What is a building code?
A building code is a document containing standardized requirement for the design & construction of most types of building. Codes regulate building construction & building use in order to protect the health, safety & welfare of the occupant. Codes express all aspects of construction including structural integrity, fire resistance, safe exists, lighting, electrical, energy conservation, plumbing, sanitary facilities, ventilation, seismic design & correct use of construction materials.
Building codes classify standard by use & apply different standards to each classification. For example, schools & office buildings are in separate occupancy category with different performance requirement.
What is national building code?
The National Building Code is a single document in which, like a network, the information contained in various Indian Standards is woven into a pattern of continuity and cogency with the interdependent requirement of sections carefully analyzed and fitted in to make the whole document a cogent continuous volume. A continuous thread of preplanning is woven which, in itself, contributes considerably to the economies in construction particularly in building and plumbing services.
Glimpse in the history
Construction programmes are interwoven in a large measure in all sectors of development, be it housing, transport, industry, irrigation, power, agriculture, education or health. Construction, both public and private, accounts for about fifty percent of the total outlay in any Plan. Half of the total money spent on construction activities is spent on buildings for residential, industrial, commercial, administrative, educational, medical, and municipal and entertainment uses. It is estimated that about half of the total outlay on buildings would be on housing. In a five-year Plan of, say Rs. 1,560 billion, about Rs. 780 billion would be spent on construction generally, of which about Rs. 390 billion would be on buildings of various types and occupancies. It is imperative that for such a large national investment, optimum returns are assured and wastage in construction is avoided.
Soon after the Third Plan, the Planning Commission decided that the whole gamut of operations involved in construction, such as administrative, organizational, financial and technical aspects, be studied in depth. For this study, the Planning Commission appointed a Panel of Experts in 1965 and its recommendations be found in the `Report on Economies in Construction Costs` published in 1968.
One of the facets of building construction, namely, controlling and regulating buildings through municipal byelaws and departmental handbooks received the attention of the Panel and a study of these regulatory practices revealed that some of the prevailing methods of construction are outmoded; some designs are overburdened with safety factors and there are other design criteria which, in the light of newer techniques and methodologies, could be rationalized; and building byelaws and regulations of municipal bodies which largely regulate the building activity in the country wherever they exit, were outdated. They did not cater to the use of new building materials and the latest developments in building designs and construction techniques. It also became clear that these codes and byelaws lacked uniformity and they were more often than not `specification oriented` and not `performance oriented`.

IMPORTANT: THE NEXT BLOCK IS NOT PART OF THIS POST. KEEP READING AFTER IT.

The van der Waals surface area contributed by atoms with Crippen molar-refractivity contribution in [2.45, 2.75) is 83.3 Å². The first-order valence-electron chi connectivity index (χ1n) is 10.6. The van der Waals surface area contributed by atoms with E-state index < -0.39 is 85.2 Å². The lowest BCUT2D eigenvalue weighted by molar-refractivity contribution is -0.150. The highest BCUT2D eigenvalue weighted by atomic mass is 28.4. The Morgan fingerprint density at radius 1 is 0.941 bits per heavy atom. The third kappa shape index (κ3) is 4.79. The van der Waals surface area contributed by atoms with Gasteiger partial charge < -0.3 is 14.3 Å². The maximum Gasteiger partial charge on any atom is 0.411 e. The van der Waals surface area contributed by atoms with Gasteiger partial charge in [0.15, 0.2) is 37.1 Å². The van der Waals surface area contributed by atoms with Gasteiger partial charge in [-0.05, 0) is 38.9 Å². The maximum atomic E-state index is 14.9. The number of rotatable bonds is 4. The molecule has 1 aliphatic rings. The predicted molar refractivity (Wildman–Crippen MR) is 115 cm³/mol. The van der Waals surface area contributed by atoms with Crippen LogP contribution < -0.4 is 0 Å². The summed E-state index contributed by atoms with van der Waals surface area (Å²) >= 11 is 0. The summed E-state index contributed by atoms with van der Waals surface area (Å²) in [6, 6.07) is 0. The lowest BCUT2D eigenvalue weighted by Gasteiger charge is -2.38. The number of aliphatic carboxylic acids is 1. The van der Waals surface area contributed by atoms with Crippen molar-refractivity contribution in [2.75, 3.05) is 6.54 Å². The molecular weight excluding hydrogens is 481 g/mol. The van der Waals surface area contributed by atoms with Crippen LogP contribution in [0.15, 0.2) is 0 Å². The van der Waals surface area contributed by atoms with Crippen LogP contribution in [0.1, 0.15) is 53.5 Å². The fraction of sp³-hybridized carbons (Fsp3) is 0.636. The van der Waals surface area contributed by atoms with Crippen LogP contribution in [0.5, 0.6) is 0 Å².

These studies resulted in a recommendation that a National Building Code be prepared to unify the building regulations throughout the country for use by government departments, municipal bodies and other construction agencies.
Establishment & Nature
The Planning Commission with the preparation of the National Building Code entrusted the Indian Standards Institution. For fulfilling this task a Guiding Committee for the preparation of the Code was set up by the Civil Engineering Division Council in 1967. This Committee, in turn, set up 18 specialist panels to prepare the various parts of the Code. The Guiding Committee and its panels were constituted with architects, town planners, materials experts, structural, construction, and electrical illumination, air conditioning, acoustics and public health engineers. These experts were drawn from the Central and State Governments, local bodies, professional institutions and private agencies. The first version of the Code was published in 1970.
After the National Building Code was published in 1970, a vigorous implementation drive was launched by the ISI to propagate the contents and use of the Code among all concerned in the field of planning, designing and construction activities. For this, State-wise implementation conferences were organized with the participation of the leading engineers, architects, town planners, administrators, building material manufacturers, building and plumbing services installation agencies, contractors, etc.
These conferences have been useful in getting across the contents of the Code to the interests concerned. These conferences have also helped in the establishment of Action Committees to look into the actual implementation work carried out by the construction departments, local bodies and other agencies in different States. The Action Committees representing all interests in individual States met regularly to review and consider the action required leading to the actual adoption of the Code. The main actions taken by the Action Committees were to revise and modernize their existing regulatory media, such as specifications, hand books, manuals, etc, as well as building byelaws of local bodies like municipalities at city and town levels, zilla parishads, panchayats and development authorities, so as to bring them in line with the provisions contained in the National Building Code. Arising out of this, considerable progress has been made by most of the states in revising their building byelaws with the assistance of ISI.
Some of the byelaws of corporations, municipalities and other local bodies in the States of Maharashtra, Gujarat, Tamil Nadu, Karnataka, Andhra Pradesh, Uttar Pradesh, Rajasthan, Bihar, West Bengal, Union Territory of Delhi, Madhya Pradesh and Haryana were redrafted to bring them in line with National Building Code and submitted to the respective Governments. These are under various stages of consideration.
Some of the State Construction Departments like Public Works Departments have set up Cells to look into the revision of PWD Specifications and Codes to align them with the National Building Code and other related Indian Standards.